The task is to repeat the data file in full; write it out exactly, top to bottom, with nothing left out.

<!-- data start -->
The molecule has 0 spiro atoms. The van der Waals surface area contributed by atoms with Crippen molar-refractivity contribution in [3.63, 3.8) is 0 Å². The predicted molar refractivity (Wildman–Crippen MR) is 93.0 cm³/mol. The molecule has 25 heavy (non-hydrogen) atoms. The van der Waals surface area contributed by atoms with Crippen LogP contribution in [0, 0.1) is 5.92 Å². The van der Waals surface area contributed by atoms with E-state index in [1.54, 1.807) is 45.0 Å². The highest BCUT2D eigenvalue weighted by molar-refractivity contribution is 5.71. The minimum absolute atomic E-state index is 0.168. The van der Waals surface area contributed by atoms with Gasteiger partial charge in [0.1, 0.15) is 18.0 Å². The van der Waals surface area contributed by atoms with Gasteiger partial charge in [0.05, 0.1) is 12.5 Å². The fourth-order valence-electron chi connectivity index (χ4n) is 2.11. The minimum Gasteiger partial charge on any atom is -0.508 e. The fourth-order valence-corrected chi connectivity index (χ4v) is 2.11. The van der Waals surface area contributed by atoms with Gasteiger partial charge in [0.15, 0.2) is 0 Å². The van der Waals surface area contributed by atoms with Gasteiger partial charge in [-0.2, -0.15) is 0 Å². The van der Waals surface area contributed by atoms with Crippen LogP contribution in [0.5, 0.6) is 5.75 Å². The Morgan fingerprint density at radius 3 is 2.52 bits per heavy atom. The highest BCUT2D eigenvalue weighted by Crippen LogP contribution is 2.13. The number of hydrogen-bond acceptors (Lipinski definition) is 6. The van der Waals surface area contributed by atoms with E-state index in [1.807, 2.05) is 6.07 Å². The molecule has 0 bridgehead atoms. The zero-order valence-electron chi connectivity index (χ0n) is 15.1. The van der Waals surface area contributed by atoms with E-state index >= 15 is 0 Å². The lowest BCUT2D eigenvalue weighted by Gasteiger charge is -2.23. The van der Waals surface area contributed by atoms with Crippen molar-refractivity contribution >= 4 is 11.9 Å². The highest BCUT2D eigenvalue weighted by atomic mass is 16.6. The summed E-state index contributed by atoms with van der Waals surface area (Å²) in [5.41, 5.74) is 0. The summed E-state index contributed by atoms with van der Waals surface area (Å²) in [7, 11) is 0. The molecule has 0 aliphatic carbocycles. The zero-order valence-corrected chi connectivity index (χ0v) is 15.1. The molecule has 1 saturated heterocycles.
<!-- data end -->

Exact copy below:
The molecule has 0 spiro atoms. The van der Waals surface area contributed by atoms with Crippen molar-refractivity contribution in [3.63, 3.8) is 0 Å². The predicted molar refractivity (Wildman–Crippen MR) is 93.0 cm³/mol. The molecule has 25 heavy (non-hydrogen) atoms. The van der Waals surface area contributed by atoms with Crippen LogP contribution in [0, 0.1) is 5.92 Å². The van der Waals surface area contributed by atoms with E-state index in [1.54, 1.807) is 45.0 Å². The highest BCUT2D eigenvalue weighted by molar-refractivity contribution is 5.71. The minimum absolute atomic E-state index is 0.168. The van der Waals surface area contributed by atoms with Gasteiger partial charge in [0.1, 0.15) is 18.0 Å². The van der Waals surface area contributed by atoms with Gasteiger partial charge in [0.05, 0.1) is 12.5 Å². The fourth-order valence-electron chi connectivity index (χ4n) is 2.11. The minimum Gasteiger partial charge on any atom is -0.508 e. The fourth-order valence-corrected chi connectivity index (χ4v) is 2.11. The van der Waals surface area contributed by atoms with Gasteiger partial charge in [0.15, 0.2) is 0 Å². The van der Waals surface area contributed by atoms with Gasteiger partial charge in [-0.2, -0.15) is 0 Å². The van der Waals surface area contributed by atoms with Crippen LogP contribution in [0.5, 0.6) is 5.75 Å². The Morgan fingerprint density at radius 3 is 2.52 bits per heavy atom. The highest BCUT2D eigenvalue weighted by Crippen LogP contribution is 2.13. The number of hydrogen-bond acceptors (Lipinski definition) is 6. The van der Waals surface area contributed by atoms with E-state index in [1.807, 2.05) is 6.07 Å². The molecule has 0 bridgehead atoms. The zero-order valence-electron chi connectivity index (χ0n) is 15.1. The van der Waals surface area contributed by atoms with E-state index >= 15 is 0 Å². The lowest BCUT2D eigenvalue weighted by Gasteiger charge is -2.23. The van der Waals surface area contributed by atoms with Crippen molar-refractivity contribution >= 4 is 11.9 Å². The highest BCUT2D eigenvalue weighted by atomic mass is 16.6. The summed E-state index contributed by atoms with van der Waals surface area (Å²) in [5.41, 5.74) is 0. The summed E-state index contributed by atoms with van der Waals surface area (Å²) in [7, 11) is 0. The molecule has 0 aliphatic carbocycles. The zero-order valence-corrected chi connectivity index (χ0v) is 15.1. The molecule has 1 saturated heterocycles.